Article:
Construction Law Blog
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The Washington State Court of Appeals recently addressed an excavation contractor’s responsibilities under the Underground Utilities Damage Prevention Act (UUDPA), RCW 19.122. That statute was enacted in 2011 and imposed certain statutory duties on parties involved with projects requiring excavation.
In this case, Titan Earthworks, LLC contracted with the City of Federal Way to perform certain street improvements including installation of a new traffic signal. During the process of excavating for the traffic signal, Titan drilled into an energized underground Puget Sound Energy power line. PSE sought damages from Titan and Titan sued the City of Federal Way.
WSDOT Seeks Retraction of Waiver Excluding Non-Minority Woman-Owned Businesses from Participation Goals
If you are a regular reader of our blog, you will likely recognize that our firm has been actively involved and concerned with the results of Washington State Department of Transportation’s (“WSDOT”) Disparity Study, which impacts both Disadvantaged Business Enterprises (“DBE”) and general contractors who bid on federally-funded projects with DBE goals. On June 1, 2017, WSDOT implemented a “waiver”, which excluded Caucasian women-owned firms (“WBEs”) from qualifying for Condition of Award DBE Goals on federally-funded projects. This drastic action was the result of WSDOT’s highly criticized 2012 Disparity Study conducted by BBC Research & Consulting of Denver, Colorado, which concluded non-minority women-owned firms do not face “substantial disparities” in the federally-funded transportation contracting market.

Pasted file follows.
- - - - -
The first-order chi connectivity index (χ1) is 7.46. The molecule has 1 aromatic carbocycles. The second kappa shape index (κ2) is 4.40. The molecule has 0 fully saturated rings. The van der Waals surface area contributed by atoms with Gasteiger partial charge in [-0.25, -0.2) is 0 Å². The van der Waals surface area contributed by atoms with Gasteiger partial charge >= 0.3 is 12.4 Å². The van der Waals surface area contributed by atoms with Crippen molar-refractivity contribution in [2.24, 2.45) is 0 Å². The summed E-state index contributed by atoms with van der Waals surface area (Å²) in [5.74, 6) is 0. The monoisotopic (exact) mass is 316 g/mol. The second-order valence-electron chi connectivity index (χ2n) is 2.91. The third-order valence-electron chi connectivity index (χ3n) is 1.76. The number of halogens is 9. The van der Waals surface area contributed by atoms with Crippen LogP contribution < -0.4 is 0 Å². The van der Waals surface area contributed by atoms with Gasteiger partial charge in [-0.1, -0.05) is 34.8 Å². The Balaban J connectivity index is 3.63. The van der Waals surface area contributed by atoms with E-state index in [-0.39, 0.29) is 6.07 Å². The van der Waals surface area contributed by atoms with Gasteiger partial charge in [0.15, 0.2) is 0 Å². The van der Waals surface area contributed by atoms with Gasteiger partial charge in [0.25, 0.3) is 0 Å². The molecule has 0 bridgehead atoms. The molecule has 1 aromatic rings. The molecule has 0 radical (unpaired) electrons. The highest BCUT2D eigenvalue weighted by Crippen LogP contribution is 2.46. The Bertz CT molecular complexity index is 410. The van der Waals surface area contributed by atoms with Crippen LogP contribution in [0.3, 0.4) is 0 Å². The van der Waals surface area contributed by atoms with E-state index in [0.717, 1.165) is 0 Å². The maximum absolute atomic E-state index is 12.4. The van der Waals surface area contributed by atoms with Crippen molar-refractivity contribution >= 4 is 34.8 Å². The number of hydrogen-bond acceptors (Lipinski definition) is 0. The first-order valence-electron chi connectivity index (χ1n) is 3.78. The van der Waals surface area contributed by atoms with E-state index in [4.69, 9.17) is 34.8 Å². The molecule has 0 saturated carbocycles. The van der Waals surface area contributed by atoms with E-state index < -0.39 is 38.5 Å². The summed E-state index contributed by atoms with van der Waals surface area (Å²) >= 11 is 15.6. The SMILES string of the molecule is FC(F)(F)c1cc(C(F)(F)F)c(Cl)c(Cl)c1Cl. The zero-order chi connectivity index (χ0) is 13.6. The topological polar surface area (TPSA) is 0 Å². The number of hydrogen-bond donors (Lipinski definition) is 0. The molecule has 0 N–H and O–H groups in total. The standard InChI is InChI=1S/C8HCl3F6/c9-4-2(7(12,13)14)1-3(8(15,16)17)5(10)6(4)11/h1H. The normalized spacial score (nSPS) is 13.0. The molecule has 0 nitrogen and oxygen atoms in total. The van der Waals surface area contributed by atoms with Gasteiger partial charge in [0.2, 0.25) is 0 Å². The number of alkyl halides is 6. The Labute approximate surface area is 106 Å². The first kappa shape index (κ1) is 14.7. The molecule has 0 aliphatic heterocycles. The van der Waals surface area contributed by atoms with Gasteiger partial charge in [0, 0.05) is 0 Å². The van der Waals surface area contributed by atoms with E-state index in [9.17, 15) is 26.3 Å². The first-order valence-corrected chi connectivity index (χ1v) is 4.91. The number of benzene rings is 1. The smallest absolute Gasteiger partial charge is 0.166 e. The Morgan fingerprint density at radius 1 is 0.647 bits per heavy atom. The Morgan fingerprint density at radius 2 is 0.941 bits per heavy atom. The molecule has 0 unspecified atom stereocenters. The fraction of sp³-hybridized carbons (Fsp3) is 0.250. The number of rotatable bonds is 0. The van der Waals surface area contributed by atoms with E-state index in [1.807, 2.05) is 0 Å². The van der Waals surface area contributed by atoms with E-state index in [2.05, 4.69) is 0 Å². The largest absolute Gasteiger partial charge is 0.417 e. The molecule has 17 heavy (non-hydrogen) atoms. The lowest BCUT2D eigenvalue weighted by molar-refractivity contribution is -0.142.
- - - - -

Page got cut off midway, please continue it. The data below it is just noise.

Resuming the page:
Subcontractors on public projects in Washington State will no longer be required to wait until final acceptance of the project to get their retainage money. A new statute, which goes into effect on July 23, 2017 and applies only to Washington public projects, will allow subcontractors to get their retainage sooner.
Under prior law, a subcontractor could only get its retainage prior to final acceptance if the general contractor provided a retainage bond to the public owner to secure a release of the general contractor’s retainage and the subcontractor then provided a similar retainage bond to the general contractor in the amount of its own retainage. If the general contractor decided to not provide a retainage bond to the owner, the subcontractor would be forced to wait until final acceptance of the project before it could get paid its retainage.